One-quarter of global greenhouse gas (GHG) emissions come from the agriculture, forest and other land use sector (AFOLU)1 . So if we are going to turn down the heat, we need to bring down emissions from these sources.
One of the ways to ensure that reducing forest-based GHG emissions also generates development and biodiversity co-benefits is through capacity building. The Forest Investment Program (FIP) actively contributes to developing countries’ abilities to fully implement actions to reduce their emissions from deforestation and forest degradation (REDD+) in a sustainable and fair manner through principles such as country ownership and coordination with other REDD+ mechanisms.
What is capacity building and why does it matter?
Capacity boils down to whether a country has the necessary financial, human, technological, legal and institutional resources to perform a function2 . This matters because implementing mitigation actions in the forest sector - including reducing emissions from deforestation and forest degradation - depends on the three Cs – circumstances, capacities, and capabilities, of each developing country3. Capacity building is also a key component of REDD+ readiness, or the process for putting in place the preconditions necessary to enable countries to implement REDD+4.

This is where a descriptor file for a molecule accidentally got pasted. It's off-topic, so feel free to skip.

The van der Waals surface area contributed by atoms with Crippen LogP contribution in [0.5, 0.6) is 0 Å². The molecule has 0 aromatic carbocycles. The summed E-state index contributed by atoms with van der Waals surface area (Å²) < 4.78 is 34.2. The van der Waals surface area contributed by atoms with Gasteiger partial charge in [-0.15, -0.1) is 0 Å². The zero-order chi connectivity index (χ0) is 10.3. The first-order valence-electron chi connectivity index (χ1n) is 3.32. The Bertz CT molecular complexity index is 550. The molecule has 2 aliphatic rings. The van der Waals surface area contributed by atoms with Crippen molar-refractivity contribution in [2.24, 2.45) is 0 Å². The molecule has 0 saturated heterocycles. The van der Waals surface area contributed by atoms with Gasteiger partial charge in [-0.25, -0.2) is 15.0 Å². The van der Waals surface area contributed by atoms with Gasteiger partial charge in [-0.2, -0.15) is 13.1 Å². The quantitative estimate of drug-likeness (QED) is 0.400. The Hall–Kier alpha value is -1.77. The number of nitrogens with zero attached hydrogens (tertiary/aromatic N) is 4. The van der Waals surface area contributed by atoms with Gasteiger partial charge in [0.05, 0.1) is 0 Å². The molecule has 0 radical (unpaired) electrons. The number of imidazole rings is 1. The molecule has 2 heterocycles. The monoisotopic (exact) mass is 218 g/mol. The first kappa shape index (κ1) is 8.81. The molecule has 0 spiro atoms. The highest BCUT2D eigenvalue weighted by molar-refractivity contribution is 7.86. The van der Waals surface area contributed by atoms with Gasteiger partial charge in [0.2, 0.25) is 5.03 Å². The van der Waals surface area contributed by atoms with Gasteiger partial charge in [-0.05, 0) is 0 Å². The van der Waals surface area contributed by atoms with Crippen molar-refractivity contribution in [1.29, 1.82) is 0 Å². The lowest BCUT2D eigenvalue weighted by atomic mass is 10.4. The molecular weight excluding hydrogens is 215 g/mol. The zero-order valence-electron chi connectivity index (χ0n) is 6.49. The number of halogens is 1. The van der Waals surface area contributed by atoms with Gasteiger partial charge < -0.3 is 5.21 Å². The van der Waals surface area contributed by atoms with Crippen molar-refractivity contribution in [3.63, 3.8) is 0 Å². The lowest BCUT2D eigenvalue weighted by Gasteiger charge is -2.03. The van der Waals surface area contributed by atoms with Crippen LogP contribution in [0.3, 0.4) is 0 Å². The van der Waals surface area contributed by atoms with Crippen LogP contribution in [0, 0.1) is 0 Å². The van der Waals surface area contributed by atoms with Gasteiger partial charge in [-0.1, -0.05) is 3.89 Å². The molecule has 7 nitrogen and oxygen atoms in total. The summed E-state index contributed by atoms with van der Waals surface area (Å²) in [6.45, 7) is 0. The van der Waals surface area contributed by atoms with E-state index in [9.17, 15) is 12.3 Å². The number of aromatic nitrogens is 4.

This is where the FIP comes in. It is an instrument designed to implement the national policies seeking to reduce emissions through deforestation and forest degradation - which includes capacity building. In fact, roughly 50% of FIP financing goes to capacity building, institutional strengthening and governance reform.
The FIP and capacity building
One powerful illustration of this come from the WFC’s host region of Africa. A key objective of Burkina Faso’s FIP investment plan is reducing deforestation through improved governance, local socio-economic development, and sustainable management of forest resources and wooded areas. Here, the FIP is investing USD 12 million to increase carbon sequestration capacity in gazetted forests while reducing poverty in rural areas, by developing a monitoring, reporting and verifying (MRV) system for REDD+, improving REDD+ forest governance, and establishing socio-economic support infrastructure for neighboring municipal councils5.